Many aspects of the Trump victory have set alarm bells ringing in Europe and the UK, but one has done so even among Brexiteers. Protectionism.
Consistency is not something one associates with the President-Elect, but he has consistently espoused protectionist views. It’s why a lot of folk in the so-called ‘rust belt’ states voted for him, I suspect. Slap tariffs on cheap foreign imports and keep jobs in America.
Yet, protectionism, as experienced in the 1930s, ultimately damages the whole world, as trade slows and ceases. But it tends to damage the smaller countries more, their internal markets being insufficient to generate sustained economic growth. The U.S. may profit, with its huge internal market, at least at first, though ultimately everybody loses.
This is one of the reasons behind the post-war, 1944 Bretton Woods settlement and the creation of the international infrastructure which has governed world trade since that time.
The U.S.A. is Britain’s prime export market (as a single country) so any move to introduce tariffs on foreign goods will have a big impact on the UK economy. Bear in mind that UK goods may also be going to attract tariffs in Europe, depending on the terms of our exit, in our biggest overall export market.
Brexiteers have pointed to the help for exporters which a low-value pound brings, as the international currency markets have made plain their opinion about the economic future of the UK (value down 18%). There is that short-term benefit, even if, longer term, an increase in borrowing will be required to cover the shortfall caused by the drop in value. But even a low-value pound will not help exports if trade dries up.
As of 2015 the UK was the ninth largest exporter and the sixth largest importer in the world. The UK’s economy is already globalised. It is twentieth on the KOF Index of Globalisation* with France at nineteen and Germany at twenty seven. So which markets could we sell to that we don’t already? And who will be buying as protectionism kicks in and the world economy slows?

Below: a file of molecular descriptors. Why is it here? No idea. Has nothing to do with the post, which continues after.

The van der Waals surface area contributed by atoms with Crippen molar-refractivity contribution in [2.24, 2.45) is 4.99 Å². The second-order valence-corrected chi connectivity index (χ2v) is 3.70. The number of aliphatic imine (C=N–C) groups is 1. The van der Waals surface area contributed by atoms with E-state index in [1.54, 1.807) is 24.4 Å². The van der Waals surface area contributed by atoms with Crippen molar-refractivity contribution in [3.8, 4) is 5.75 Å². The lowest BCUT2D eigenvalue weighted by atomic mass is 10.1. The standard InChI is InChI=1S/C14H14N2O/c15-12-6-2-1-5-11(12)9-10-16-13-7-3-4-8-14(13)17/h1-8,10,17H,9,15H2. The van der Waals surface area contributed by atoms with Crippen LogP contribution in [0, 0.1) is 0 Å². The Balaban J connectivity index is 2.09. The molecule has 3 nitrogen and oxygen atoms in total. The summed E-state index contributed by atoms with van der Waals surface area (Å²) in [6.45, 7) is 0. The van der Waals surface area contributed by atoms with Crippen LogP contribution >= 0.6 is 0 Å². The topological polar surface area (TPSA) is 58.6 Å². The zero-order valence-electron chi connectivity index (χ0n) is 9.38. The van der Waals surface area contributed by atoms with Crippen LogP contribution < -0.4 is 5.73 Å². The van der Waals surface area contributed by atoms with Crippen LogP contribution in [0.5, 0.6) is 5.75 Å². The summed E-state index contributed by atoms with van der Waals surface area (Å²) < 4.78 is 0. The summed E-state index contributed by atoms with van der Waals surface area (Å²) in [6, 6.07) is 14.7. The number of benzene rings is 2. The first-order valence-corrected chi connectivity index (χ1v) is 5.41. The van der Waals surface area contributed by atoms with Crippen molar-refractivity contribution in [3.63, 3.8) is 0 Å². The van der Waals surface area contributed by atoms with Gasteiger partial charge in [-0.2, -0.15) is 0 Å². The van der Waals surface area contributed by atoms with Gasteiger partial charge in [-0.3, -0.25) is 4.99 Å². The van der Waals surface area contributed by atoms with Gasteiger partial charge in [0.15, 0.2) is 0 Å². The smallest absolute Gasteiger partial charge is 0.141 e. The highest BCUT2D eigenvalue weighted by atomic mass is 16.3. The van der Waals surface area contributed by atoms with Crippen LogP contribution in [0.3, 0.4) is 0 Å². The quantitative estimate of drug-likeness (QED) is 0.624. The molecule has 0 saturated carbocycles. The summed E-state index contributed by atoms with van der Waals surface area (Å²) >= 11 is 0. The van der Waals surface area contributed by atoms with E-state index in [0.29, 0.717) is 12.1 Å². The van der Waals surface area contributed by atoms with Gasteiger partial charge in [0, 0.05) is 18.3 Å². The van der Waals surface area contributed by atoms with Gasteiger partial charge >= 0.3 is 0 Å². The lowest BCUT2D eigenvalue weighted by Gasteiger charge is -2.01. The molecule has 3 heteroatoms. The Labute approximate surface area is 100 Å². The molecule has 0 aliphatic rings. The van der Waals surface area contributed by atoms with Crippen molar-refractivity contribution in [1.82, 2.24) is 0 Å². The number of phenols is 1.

The ‘visualisations’ of the Observatory of Economic Complexity show, in neat fashion, who we currently sell to and who we buy from (see right and on the web-site). We export more to the U.S. than we import from it. Not so with some of our EU partners, which is a plus in any trade negotiations with the EU ( as set against our EU partners having good political reasons, pour discouragers les autres, not to give an exiting UK a positive deal ).
An oft-repeated reason given why we should leave the EU was its ‘stifling beurocracy’, which was impeding our trading with the rest of the world and thereby restricting the UK economically. Negotiated EU-wide trade deals did prevent individual states going off and doing their own thing, it is true, but the argument was that the benefits would heavily out-weigh the disadvantages. After all, the same rules didn’t seem to hamper the economies of Germany, or even France.
This will now be tested in a rapidly worsening global climate. All the better for an independent UK, the Brexiteers trumpet, but that isn’t how economics works and the brighter among them must know that. Any protectionist moves by the U.S. will cause a slow-down in the world economy, reducing trade per se and making it more difficult for smaller entities to thrive. It’s at that point that one wants to be part of a bigger whole.
Very bad timing indeed.
There are some things which can be done. Currently, 75% of goods bought in the UK are made overseas. Folk of certain age will remember the ‘Buy British’ campaigns of the 1970s and there may be a return to that, so as to simulate internal economic activity.
There will also be some new foreign trade deals, but they will take time to negotiate and are unlikely to fill the shortfall in our balance of payments. N.B. The UK already borrows more, as a percentage of GDP, that it has ever done before in peacetime.
Ultimately, we’ll become less prosperous without trade and will have to find the money elsewhere. And that means more cuts.
By the way, I won’t, regular readers of this blog might be reassured to know, be venturing very often into the murky world of economics and I recognise that some of this is an over-simplification. Apologies to economists.
*N.B. KOF includes measures like international information and contacts and political globalisation as well as ‘pure’ economic data.